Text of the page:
The Old English Porter is lightly carbonated (also traditional), so it pours almost no head. What there is has a straw-color, above a lightly hazy, deep mahogany colored beer. The nose gives away the sour immediately. It is reminiscent of the aroma of a Flanders brown ale, not surprisingly. That characteristic balsamic vinegar is accompanied by dark malt notes. Some nuts and toast and just a little bit of caramel.

The flavor is remarkable. An English porter is certainly part of it, with the rich dark maltiness. Caramel and toast are accompanied by raisins and dates. The sourness brings a whole other dimension to it, with the attendant balsamic vinegar and raspberries. Some noble hops make themselves known as well. The palate is a bit thick, but the sourness and a light bitterness balance it out.

New Glarus AbtThe next beer I will try today is the Abt, brewed in the style of a Belgian quad. The Abt pours a hazelnut brown with a bit of off-white head. The nose is much too subtle. Some dark malt flavors come through, but not nearly enough, and there is almost no spiciness and alcohol, two important characters for this style.

The flavor, on the other hand, is right on the money. The spice is prominent, and rich malty sweetness is evident. The dark Belgian candi sugar lends its unique character. The only thing I would ask for is a bit more of an alcohol warming or bite, but with the Abt around a mere eight percent, that would only indicate a fault. The body is rich and full, but refrains from getting too thick.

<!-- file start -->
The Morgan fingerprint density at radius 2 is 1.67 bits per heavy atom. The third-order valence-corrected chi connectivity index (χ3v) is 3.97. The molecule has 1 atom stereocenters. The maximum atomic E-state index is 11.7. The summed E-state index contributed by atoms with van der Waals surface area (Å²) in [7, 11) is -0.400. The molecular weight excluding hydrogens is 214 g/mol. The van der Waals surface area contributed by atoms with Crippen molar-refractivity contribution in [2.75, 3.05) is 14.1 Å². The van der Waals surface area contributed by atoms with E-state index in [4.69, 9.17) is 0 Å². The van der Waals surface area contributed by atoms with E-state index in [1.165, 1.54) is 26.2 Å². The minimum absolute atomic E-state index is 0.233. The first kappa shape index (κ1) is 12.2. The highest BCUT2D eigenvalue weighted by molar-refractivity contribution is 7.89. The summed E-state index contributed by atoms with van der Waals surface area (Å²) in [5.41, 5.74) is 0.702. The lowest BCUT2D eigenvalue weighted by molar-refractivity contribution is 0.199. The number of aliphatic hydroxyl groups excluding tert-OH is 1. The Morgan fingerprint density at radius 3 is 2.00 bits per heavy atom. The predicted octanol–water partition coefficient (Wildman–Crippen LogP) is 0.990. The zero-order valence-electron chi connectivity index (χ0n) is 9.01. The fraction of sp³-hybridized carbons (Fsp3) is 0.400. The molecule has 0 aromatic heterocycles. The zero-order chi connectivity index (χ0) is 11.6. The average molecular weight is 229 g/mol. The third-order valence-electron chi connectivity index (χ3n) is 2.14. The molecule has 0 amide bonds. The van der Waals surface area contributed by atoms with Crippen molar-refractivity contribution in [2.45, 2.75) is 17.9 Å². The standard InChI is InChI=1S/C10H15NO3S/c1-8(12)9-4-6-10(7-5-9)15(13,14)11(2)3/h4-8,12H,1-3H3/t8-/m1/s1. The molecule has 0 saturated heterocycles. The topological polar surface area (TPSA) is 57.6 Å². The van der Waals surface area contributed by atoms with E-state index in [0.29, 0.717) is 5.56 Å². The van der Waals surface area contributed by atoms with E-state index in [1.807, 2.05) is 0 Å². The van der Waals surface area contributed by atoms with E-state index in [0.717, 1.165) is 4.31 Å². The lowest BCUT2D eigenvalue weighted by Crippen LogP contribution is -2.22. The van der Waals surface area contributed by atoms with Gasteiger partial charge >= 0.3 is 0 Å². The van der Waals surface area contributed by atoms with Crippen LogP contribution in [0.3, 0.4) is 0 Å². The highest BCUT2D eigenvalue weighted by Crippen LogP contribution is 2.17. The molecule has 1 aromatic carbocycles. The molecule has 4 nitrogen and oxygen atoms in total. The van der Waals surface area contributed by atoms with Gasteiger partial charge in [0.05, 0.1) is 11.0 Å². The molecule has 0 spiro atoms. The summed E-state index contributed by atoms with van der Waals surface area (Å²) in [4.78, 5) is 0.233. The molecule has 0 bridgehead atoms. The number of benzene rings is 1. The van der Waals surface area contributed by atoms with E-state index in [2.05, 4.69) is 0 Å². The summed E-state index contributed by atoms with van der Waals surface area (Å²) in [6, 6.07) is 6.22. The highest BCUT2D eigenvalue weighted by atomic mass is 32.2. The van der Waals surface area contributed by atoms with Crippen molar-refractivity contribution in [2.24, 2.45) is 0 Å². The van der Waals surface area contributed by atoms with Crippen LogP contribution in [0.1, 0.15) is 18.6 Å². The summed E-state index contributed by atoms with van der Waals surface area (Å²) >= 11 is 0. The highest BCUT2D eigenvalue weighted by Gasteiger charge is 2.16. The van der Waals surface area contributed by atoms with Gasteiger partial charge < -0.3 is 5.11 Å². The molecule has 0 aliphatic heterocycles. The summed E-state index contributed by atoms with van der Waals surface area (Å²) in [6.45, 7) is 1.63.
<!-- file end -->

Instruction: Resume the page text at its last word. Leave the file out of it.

I’m not so sure how I feel about the label on the Gueuze and its kin. This series of beers, available only at the brewery, have labels that, at first glance, appear to be handwritten, yet turn out to be printed. I really don’t like deception, so while I appreciate the effort to make it known that this beer is only a single batch, I detest the facade of it all.New Glarus Gueuze Anyway, this is a beer blog, not a label blog. For that you’d have to go over to somewhere like the Maverick Label Blog. But I digress.

Let me start by saying simply that Dan Carey’s gueuze is on par with any from Belgium. The Gueuze pours a pale straw color, ever so lightly hazy, with a pillow of creamy head that is just barely off-white. The aroma is full of funk, dust, berries, cherries, and cheese. It tickles your nose. It is serious but not too strong, staying just delicate enough to make you stick your face right in the beer.